By Eli Lake
New York Sun, Opinion
January 19, 2006
Now would be a good time for the peace community to sober
up and find a conscience. After failing numerous moral tests after September
11, 2001, the academic left, the anti-war agitators have an opportunity
with Iran. Here is a regime that has in the past two years stolen two
elections, installed a fundamentalist president intent on making war
abroad and destroying dissent at home, pursuing an atomic bomb.
Vote tampering, fundamentalism, bellicosity, and proliferation:
Isn't that the Michael Moore-Noam Chomsky rap sheet on President Bush.
Except in the case of Iran, all of these charges happen to be true.
And if that's not enough, the country's military and intelligence services
act hand and glove with regional terror masters. If the left diverted
a tenth of its impeachment energies here to unseating the ayatollahs
there, they would be doing both the war effort and the Iranian people
a great service.
So why is there no campaign in Western universities to treat the Islamic
Republic like Apartheid South Africa or post-Intifadah Israel. Instead
of proposing divestment from the European energy concerns that continue
to profit from Iran's rich oil and gas fields, the majority of the left
is convinced President Bush secretly intends to invade a country his
diplomats have made a silent partner in rebuilding Iraq and Afghanistan.
Take for example a group calling itself "U.S. Academics For Peace."
In September, a delegation of 13 such academics visited Tehran and Damascus
in an effort "to initiate dialogue that might further mutual understanding
between the United States and Iran and Syria," according to a November
statement summarizing the delegation's findings. While its members said
they deplore statements from Iranian leaders to "wipe Israel off
the map," they also condemned talk of changing regimes in Iran
or kicking the mullah out of the United Nations because it "can
only inhibit dialogue and prove counter-productive."
As for Syria, these intellectuals believe that whatever the result of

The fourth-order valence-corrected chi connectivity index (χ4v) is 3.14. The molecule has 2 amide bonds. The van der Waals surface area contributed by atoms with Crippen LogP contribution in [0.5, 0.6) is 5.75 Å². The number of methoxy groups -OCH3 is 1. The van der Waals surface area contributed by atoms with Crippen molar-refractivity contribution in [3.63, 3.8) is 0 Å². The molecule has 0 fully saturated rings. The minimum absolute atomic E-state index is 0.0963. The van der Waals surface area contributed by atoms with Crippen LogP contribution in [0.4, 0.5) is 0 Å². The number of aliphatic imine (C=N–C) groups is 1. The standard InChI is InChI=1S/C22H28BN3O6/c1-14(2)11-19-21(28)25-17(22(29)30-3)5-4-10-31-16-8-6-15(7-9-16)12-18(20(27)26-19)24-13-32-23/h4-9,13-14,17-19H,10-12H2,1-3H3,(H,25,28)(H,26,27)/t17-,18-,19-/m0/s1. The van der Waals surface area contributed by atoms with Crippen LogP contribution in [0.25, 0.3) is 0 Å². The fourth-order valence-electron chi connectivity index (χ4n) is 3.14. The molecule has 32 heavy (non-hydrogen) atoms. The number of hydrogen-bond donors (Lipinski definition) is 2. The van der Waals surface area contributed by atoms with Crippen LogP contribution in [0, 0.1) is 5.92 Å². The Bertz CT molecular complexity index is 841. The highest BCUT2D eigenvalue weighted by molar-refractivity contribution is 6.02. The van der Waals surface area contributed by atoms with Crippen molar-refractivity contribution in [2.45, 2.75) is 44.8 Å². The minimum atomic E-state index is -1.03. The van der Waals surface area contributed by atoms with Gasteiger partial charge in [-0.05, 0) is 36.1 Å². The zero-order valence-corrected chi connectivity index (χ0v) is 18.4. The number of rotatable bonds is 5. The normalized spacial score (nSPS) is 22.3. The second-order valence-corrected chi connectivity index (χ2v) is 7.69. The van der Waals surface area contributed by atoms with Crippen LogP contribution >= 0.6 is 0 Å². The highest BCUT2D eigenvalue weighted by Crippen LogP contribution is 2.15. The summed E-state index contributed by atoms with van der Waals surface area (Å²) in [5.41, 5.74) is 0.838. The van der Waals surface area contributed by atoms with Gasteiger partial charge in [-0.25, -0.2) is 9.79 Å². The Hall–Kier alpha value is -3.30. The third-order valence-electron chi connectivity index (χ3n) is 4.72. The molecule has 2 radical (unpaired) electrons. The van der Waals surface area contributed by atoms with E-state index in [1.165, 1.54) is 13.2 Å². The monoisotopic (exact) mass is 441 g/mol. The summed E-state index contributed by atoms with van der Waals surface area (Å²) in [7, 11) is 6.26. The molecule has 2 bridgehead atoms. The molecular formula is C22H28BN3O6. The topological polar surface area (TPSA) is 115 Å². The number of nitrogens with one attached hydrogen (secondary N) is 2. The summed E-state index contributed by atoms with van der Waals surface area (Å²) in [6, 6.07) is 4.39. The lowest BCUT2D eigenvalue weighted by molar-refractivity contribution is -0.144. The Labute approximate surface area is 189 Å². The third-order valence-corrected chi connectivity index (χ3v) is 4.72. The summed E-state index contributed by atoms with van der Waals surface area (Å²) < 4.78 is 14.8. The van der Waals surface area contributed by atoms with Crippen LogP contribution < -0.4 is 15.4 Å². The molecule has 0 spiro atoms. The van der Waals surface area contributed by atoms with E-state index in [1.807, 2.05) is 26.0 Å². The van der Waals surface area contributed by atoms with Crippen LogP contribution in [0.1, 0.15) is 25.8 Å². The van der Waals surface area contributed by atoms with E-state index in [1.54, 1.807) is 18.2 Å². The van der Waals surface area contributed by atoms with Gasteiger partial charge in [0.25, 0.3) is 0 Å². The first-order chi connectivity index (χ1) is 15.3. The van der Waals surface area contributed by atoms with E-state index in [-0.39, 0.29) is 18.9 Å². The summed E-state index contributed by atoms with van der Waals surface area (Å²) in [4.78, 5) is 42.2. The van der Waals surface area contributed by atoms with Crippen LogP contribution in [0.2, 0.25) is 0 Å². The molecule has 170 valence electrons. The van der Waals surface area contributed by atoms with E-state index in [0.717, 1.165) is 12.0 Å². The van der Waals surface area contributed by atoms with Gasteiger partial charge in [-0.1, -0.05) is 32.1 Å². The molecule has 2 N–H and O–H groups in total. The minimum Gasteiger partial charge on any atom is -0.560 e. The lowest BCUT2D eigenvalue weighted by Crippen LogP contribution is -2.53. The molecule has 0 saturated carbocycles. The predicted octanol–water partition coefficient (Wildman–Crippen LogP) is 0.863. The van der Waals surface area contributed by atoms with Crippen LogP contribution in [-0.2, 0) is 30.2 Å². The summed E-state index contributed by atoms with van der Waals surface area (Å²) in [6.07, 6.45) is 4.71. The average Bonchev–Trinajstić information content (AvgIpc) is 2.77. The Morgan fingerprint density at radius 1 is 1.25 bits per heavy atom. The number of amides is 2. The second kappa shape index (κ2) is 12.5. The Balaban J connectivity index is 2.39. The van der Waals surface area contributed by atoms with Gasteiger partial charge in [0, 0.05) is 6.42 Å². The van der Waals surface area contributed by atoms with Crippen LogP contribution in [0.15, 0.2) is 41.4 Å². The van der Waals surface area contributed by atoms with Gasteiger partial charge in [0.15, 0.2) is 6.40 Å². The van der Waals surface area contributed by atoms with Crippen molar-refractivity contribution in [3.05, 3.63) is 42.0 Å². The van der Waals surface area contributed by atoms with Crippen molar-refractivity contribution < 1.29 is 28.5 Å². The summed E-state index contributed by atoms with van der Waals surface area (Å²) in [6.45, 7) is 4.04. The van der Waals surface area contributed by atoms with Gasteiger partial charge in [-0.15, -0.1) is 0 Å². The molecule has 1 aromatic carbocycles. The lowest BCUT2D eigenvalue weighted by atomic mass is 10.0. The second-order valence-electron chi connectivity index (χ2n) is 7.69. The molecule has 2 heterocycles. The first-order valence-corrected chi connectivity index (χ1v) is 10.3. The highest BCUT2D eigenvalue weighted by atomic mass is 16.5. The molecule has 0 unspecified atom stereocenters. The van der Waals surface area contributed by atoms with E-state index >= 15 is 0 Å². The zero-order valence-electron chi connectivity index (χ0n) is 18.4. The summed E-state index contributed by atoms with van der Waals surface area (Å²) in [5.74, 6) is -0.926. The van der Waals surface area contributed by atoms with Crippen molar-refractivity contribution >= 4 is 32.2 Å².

the U.N. investigation into the murder of the former Lebanese prime
minister, Rafiq Hariri, the murder should not be a pretext for changing
the regime in Syria.
Not surprising, the organization's line on Iran's nuclear program is
not all that different from the regime it is so set against changing.
"We adamantly oppose attempts based on unproven suspicions, allegations,
or prejudices to subject Iran to special evaluative criteria not included
in the NPT," they said in their final report, sounding more like
a prop for despotic ventriloquists than a collection of independent
Why would any organization comprising scholars oppose ending the reign
of people who not only arrest bloggers, but film them being stripped
in an attempt to blackmail them. Why would the academics for peace not
realize that the regime they seek to preserve has already declared war
on their Iranian counterparts, people like Akbar Ganji, the author who
is still in Evin Prison despite a fleeting campaign this summer among
some leading figures on the left to plead with Iran's supreme leader
to release him.
Do these peace-seeking professors support a legal system that authorizes
the public hanging of teenage homosexuals. If they don't, do they suppose
this practice would end with the correct mixture of deference and dialogue.
Would that these concerns were only academic, so to speak. But they
are not. Unless there is a massive purge of America's national security
bureaucracy, there is little the world's remaining superpower can do
to nourish the democratic revolution people of conscience so desperately
wish for Iran.
This is not because, as many Iran experts contend, support from the
patrons of the former Shah would taint Iran's democratic opposition.
Iran's revolutionaries are already imprisoned for proposing that their
parliament not be overruled by unelected clerics.
No. American support for Iranian liberals would be compromised by the
very institutions tasked to provide it. Western advocates for a free
Iran must ask themselves whether they can trust the CIA, State Department
or the Agency for International Development to find and support real
Iranian democrats. And supposing these bureaucracies managed that, does
anyone think someone inside would not sabotage the cause by leaking
details of the program to allies in Congress and the press.
Perhaps funding from the National Endowment for Democracy and its sister
organizations would have a better chance of reaching the right kind
of organizers in Iran. But what guarantees will the brave recipients
of this funding have that in any future open- or backchannel talks with
the mullahs, their financial lifeblood would not be choked off in exchange
for more promises on nuclear non-proliferation or terrorism.
For now it looks like the funding and support network for Iran's fragile
dissidents must come from elsewhere. What an opportunity for the academic
left to abandon its neutrality in the war between Iranians and the mullahs
who hold them captive. It could help lift the patina of legitimacy these
proto-fascists seek from a political left forever advertising its conscience.
But judging from the U.S. Academics for Peace, the academic left doesn't